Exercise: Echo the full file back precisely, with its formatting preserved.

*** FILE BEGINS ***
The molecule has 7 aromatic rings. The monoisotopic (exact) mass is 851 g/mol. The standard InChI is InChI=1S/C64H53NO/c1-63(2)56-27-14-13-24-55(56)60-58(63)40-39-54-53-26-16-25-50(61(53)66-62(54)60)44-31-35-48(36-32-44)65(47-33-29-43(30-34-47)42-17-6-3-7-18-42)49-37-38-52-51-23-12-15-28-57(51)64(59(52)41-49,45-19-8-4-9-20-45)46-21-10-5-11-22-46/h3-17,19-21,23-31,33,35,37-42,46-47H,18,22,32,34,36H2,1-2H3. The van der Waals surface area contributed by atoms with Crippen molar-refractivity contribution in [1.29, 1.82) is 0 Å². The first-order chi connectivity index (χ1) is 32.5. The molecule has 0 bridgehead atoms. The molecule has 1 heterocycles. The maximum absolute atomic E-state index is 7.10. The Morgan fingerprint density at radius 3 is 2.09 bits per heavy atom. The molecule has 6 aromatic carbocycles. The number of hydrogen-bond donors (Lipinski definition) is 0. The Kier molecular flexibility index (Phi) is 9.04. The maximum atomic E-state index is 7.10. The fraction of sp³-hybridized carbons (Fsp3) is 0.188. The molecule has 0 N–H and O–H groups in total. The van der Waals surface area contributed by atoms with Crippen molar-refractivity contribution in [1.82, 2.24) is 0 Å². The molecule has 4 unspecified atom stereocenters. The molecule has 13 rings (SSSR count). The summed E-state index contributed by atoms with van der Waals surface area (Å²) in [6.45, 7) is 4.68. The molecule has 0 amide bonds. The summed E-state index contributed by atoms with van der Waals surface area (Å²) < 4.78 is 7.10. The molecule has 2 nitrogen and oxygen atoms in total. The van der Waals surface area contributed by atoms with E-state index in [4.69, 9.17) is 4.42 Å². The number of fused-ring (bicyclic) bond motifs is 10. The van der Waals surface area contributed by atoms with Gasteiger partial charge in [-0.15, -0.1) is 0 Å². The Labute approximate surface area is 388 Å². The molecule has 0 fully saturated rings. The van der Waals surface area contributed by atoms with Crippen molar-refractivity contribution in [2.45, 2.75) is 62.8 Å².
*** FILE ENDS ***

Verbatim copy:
The molecule has 7 aromatic rings. The monoisotopic (exact) mass is 851 g/mol. The standard InChI is InChI=1S/C64H53NO/c1-63(2)56-27-14-13-24-55(56)60-58(63)40-39-54-53-26-16-25-50(61(53)66-62(54)60)44-31-35-48(36-32-44)65(47-33-29-43(30-34-47)42-17-6-3-7-18-42)49-37-38-52-51-23-12-15-28-57(51)64(59(52)41-49,45-19-8-4-9-20-45)46-21-10-5-11-22-46/h3-17,19-21,23-31,33,35,37-42,46-47H,18,22,32,34,36H2,1-2H3. The van der Waals surface area contributed by atoms with Crippen molar-refractivity contribution in [1.29, 1.82) is 0 Å². The first-order chi connectivity index (χ1) is 32.5. The molecule has 0 bridgehead atoms. The molecule has 1 heterocycles. The maximum absolute atomic E-state index is 7.10. The Morgan fingerprint density at radius 3 is 2.09 bits per heavy atom. The molecule has 6 aromatic carbocycles. The number of hydrogen-bond donors (Lipinski definition) is 0. The Kier molecular flexibility index (Phi) is 9.04. The maximum atomic E-state index is 7.10. The fraction of sp³-hybridized carbons (Fsp3) is 0.188. The molecule has 0 N–H and O–H groups in total. The van der Waals surface area contributed by atoms with Crippen molar-refractivity contribution in [1.82, 2.24) is 0 Å². The molecule has 4 unspecified atom stereocenters. The molecule has 13 rings (SSSR count). The summed E-state index contributed by atoms with van der Waals surface area (Å²) in [6.45, 7) is 4.68. The molecule has 0 amide bonds. The summed E-state index contributed by atoms with van der Waals surface area (Å²) < 4.78 is 7.10. The molecule has 2 nitrogen and oxygen atoms in total. The van der Waals surface area contributed by atoms with E-state index in [4.69, 9.17) is 4.42 Å². The number of fused-ring (bicyclic) bond motifs is 10. The van der Waals surface area contributed by atoms with Gasteiger partial charge in [-0.15, -0.1) is 0 Å². The Labute approximate surface area is 388 Å². The molecule has 0 fully saturated rings. The van der Waals surface area contributed by atoms with Crippen molar-refractivity contribution in [2.45, 2.75) is 62.8 Å².